World War II and especially the Hitler regime is a perennial topic of books. The two books are written from the point of view of a participant and another as close observers. One author had personal experience as a British soldier who spent part of the war in the Prisoner of War barracks at Auschwitz and even a few nights in the slave labor quarters. The other author looks at the time from the perspective of the family of the American ambassador in Berlin from 1933 to 1938.
In "The Garden of the Beasts" by Isaac Larson, published by Crown Publishing, the buildup to the war is seen through the eyes of the American Ambassador, William Dodd and his family, especially his young, vibrant and troublesome daughter, Martha. Larson is a master at non-fiction about dramatic events where he often writes parallel stories about a man and his family and a cataclysmic event as in "Isaac's Storm", an earlier work. In this story, he tells the story of William Dodd, an unassuming professor who is ready to retire and write his book on the Old South when he is tapped for the Berlin ambassadorship. Apparently no one else whom Roosevelt asked was willing to take the job and Roosevelt who was busy overseeing a country which was recovering from a depression and turmoil turned to him.
Dodd took on his duties in a quiet and unpretentious way and offended people by not throwing lavish parties or becoming very involved in politics which were becoming more and more violent and troubling all around him. Martha who at 22 was coming out of a quick marriage and divorce, on the other hand, threw herself into the night life of Berlin and dated many of the important players in the German government including Diels, the head of the Gestapo. At first, no one in the family understood the threat of the new government and even acted a little giddy when they met Hitler and he kissed Martha's hand. By the end of their tenure in 1938, Dodd was warning the US government of the dangers in Germany, but was not taken very seriously. Because the author shows how the actions of Hitler looked to an outsider who really wanted to avoid the evil around him until it was too late, we have a very unique perspective on what we know about how Hitler gained power.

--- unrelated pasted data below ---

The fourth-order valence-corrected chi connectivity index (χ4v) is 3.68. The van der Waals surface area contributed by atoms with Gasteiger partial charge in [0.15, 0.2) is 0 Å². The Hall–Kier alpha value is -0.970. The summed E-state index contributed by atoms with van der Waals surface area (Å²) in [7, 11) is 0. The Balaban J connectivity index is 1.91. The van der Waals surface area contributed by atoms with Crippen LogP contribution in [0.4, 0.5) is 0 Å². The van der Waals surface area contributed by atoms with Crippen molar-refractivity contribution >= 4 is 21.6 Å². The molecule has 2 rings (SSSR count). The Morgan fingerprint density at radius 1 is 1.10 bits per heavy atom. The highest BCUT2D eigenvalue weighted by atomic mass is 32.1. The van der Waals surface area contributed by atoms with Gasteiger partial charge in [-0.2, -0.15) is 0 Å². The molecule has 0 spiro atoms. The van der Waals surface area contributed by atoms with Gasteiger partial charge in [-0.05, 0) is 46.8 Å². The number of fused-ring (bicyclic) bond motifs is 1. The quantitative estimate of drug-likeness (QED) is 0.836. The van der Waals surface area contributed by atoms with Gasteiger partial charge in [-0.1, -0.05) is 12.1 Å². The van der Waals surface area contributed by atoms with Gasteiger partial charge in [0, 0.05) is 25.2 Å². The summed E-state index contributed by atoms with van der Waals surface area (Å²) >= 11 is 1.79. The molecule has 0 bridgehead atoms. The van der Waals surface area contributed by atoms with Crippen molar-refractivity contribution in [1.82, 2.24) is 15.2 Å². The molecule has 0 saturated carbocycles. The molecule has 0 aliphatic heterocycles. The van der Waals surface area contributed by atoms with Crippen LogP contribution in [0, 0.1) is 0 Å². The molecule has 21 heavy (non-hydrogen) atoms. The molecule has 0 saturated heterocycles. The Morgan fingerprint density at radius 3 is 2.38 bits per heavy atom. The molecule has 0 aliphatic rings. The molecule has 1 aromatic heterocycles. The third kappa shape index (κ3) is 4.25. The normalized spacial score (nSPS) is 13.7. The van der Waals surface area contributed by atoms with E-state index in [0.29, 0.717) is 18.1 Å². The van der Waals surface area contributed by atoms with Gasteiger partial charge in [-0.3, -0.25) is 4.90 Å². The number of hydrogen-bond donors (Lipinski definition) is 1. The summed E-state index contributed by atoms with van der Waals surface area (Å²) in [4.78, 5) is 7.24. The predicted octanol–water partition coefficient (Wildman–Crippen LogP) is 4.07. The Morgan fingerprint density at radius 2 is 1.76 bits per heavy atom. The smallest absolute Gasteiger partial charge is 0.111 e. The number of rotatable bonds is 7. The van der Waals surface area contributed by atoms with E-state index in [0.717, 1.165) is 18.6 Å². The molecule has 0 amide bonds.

"The Man Who Broke Into Auschwitz" by Denis Avey and Rob Broomsky, published by Da Capa Press is also a personal account, this time told by a British soldier who experienced WWII firsthand and spent time in the POW camp attached to the slave labor camp at Auschwitz. He begins his story with his experiences fighting Rommels troops in Libya and his capture as a POW and his incarceration from 1943 to 1945 in Auschwitz. While he was there he watched the Jewish prisoners and was able to establish a connection with one of them. By having the prisoner's sister send him cigarettes, he was able to bribe a guard who let him exchange places with a Jewish prisoner and go into the slave labor camp twice and experience what the prisoners there experienced. As unlikely as this seems, Ernst, the prisoner, whose sister sent him the cigarettes survived the camp and the death march, in part because he bartered some of the cigarettes to obtain leather to protect his feet. Denis escaped during the evacuation of the camps and made his way back to England. Avey didn't talk about his experiences for years and although he saw Ernst's sister once after the war, he wasn't aware that Ernst survived the death march and he never saw him again. When he finally did talk about his story, he assumed Ernst had died and only later saw the survivor's tape that Ernst had made. In that tape, Ernst talked about the British soldier whom he called "Ginger" who got him cigarettes, which ultimately saved his life.
Although I thought I knew quite a bit about this period of history, I learned a lot from the personal perspective of these nonfictions books. One of the books I reviewed in July, "Children and Fire" by Ursula Hegi, although fiction, also gave an interesting perspective on this era. I spent a few days in Berlin in May and so my interest was already piqued, but you don't need to jump on an Air Berlin flight (though you may want to) to be interested in these books.